Message posted on 29/05/2024

Reminder: VANDA conference deadline June 1st

Dear friends and colleagues,

the deadline to submit a paper to the VANDA conference in Vienna (from September 23-26) ends on June 1st. I would like to remind you to take a look at our panel 39. Images as Evidence (of what)? The Body at the Intersection of Science and Art which seeks to inspire interdisciplinary dialogue at the intersection of Medical and Visual Anthropology, Medicine and the Arts.

We are looking forward to contributions in diverse formats, including collaborative and experimental projects.

Images as evidence (of what)? The Body at the Intersection of Science and Art Conveners: Sophie WAGNER, Barbara GRAF Scientific images of the human body hold a distinct status as being reliable mediums, even though we often dont know, or partially ignore, what kind of image it is and how it has been made (Canals 2020). This is true for visualizations that serve as referential witness micro photography, x-rays, MRI, CT-scans or endoscopic images and visual strategies that put together data on the basis of synthesis, ordering knowledge in abstract tableaus, transforming it into calculable figures, graphs or diagrams (Mersch 2006). They serve as evidence in clinical decision making, as tool for governmental practices, and legitimize policies. Bodies are dissected, screened and measured, promising transparency (Strathern 2000), creating a sense of hyper certainty (Fox 2000), and fostering the idea of medicine as exact science. With this panel we aim to discuss current modes of engaging with the human body visually, examining this framing of bodies, beings and lives in general as calculable and predictable. We want to examine the terrain of both the visualizations of diseases, and articulations of individual illness experiences, which have proven to be particularly useful in supporting the patient-doctor communication. We ask: how can we critically engage with image-making embedded in discourses of certainty and trust? Following the Images of Care collectives manifesto (Pieta and Favero 2023), we understand visual culture - how we see, how we are able, allowed, or made to see, and how we see this seeing or the unseen therein (Foster 1988:ix) as being shaped by ongoing dialogues between biology, culture and politics. We invite scholars and practitioners to present works, which explore bodily processes, corporeal sensations and illness experiences. We highlight an interdisciplinary perspective, hoping to inspire dialogue across professional boundaries, inviting anthropologists who follow collaborative and experimental approaches (Fortun et al. 2021), visual artists, health-care professionals, and patient advocates. Contact:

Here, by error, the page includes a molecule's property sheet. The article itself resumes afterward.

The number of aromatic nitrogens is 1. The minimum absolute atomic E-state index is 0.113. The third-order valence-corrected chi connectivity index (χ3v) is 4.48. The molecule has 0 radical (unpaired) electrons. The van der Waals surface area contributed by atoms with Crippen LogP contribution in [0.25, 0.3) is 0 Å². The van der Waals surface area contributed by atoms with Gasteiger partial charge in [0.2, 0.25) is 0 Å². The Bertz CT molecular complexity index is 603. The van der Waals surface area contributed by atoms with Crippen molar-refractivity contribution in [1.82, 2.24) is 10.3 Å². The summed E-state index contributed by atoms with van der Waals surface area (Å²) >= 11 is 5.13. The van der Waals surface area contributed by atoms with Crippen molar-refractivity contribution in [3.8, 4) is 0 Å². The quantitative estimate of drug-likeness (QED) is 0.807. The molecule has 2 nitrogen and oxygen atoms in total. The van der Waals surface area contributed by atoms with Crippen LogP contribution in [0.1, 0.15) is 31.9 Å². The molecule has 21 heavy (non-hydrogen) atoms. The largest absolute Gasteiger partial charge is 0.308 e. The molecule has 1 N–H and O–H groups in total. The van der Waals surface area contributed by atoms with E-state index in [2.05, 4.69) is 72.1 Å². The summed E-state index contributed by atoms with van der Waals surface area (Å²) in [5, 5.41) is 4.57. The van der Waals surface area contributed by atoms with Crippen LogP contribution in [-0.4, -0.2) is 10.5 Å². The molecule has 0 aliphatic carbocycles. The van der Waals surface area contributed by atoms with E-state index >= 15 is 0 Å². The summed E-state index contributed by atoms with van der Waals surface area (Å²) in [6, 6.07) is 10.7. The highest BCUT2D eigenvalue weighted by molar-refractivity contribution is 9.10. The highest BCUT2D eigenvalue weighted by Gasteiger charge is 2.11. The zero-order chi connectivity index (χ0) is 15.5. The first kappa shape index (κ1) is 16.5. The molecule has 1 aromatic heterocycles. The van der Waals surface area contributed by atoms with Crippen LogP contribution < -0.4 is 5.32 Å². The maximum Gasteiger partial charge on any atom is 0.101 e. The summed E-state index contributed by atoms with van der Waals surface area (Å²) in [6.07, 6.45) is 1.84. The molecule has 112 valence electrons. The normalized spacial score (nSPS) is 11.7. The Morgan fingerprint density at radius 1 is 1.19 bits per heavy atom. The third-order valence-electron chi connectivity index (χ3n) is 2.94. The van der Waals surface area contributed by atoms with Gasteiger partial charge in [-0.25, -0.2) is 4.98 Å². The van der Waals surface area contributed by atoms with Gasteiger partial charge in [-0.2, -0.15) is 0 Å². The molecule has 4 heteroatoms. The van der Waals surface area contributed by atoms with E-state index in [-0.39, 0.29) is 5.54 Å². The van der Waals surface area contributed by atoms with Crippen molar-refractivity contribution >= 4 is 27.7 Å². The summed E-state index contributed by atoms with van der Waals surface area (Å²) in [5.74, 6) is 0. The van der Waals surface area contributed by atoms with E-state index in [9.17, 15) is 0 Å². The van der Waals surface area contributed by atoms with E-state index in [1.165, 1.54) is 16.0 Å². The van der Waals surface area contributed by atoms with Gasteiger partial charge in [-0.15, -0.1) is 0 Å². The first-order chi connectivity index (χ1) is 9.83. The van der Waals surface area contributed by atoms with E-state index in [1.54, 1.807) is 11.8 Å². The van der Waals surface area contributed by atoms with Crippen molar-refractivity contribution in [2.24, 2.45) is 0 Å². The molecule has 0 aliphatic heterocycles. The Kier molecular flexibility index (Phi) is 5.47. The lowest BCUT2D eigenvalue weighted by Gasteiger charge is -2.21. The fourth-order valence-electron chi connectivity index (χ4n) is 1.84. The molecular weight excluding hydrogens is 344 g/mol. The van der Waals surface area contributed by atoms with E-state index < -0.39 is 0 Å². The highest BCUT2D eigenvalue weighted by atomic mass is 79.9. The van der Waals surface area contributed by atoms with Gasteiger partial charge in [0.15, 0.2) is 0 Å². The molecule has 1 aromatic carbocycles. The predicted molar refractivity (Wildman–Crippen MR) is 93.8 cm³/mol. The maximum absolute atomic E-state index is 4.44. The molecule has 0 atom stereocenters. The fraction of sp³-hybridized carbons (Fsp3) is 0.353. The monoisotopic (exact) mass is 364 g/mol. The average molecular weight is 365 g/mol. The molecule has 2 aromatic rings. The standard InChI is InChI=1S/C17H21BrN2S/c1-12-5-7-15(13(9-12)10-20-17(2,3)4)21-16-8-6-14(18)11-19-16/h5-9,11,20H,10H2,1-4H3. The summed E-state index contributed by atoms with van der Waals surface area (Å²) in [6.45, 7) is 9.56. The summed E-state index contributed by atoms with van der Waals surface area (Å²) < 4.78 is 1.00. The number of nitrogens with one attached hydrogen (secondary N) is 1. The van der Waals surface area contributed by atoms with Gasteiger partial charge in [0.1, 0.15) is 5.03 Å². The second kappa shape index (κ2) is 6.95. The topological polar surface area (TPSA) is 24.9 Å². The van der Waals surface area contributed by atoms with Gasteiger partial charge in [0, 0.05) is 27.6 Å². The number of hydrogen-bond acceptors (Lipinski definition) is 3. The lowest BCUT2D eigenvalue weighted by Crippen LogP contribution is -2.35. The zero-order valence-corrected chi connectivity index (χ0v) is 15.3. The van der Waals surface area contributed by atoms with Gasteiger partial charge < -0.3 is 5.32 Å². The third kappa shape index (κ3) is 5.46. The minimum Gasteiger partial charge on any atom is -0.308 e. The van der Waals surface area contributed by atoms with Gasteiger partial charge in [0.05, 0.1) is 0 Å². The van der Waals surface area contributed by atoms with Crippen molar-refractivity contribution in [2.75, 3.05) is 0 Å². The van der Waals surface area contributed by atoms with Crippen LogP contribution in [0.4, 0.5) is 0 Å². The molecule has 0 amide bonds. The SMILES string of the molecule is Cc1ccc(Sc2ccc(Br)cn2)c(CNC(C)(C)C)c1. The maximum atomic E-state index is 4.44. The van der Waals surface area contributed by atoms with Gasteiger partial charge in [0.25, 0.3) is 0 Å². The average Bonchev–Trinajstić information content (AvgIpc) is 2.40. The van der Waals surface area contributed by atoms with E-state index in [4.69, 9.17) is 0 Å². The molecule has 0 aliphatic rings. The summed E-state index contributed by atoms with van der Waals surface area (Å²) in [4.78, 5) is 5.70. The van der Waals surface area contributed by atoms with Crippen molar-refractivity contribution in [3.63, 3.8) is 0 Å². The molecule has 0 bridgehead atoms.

Warm regards, Sophie Wagner and Barbara Graf

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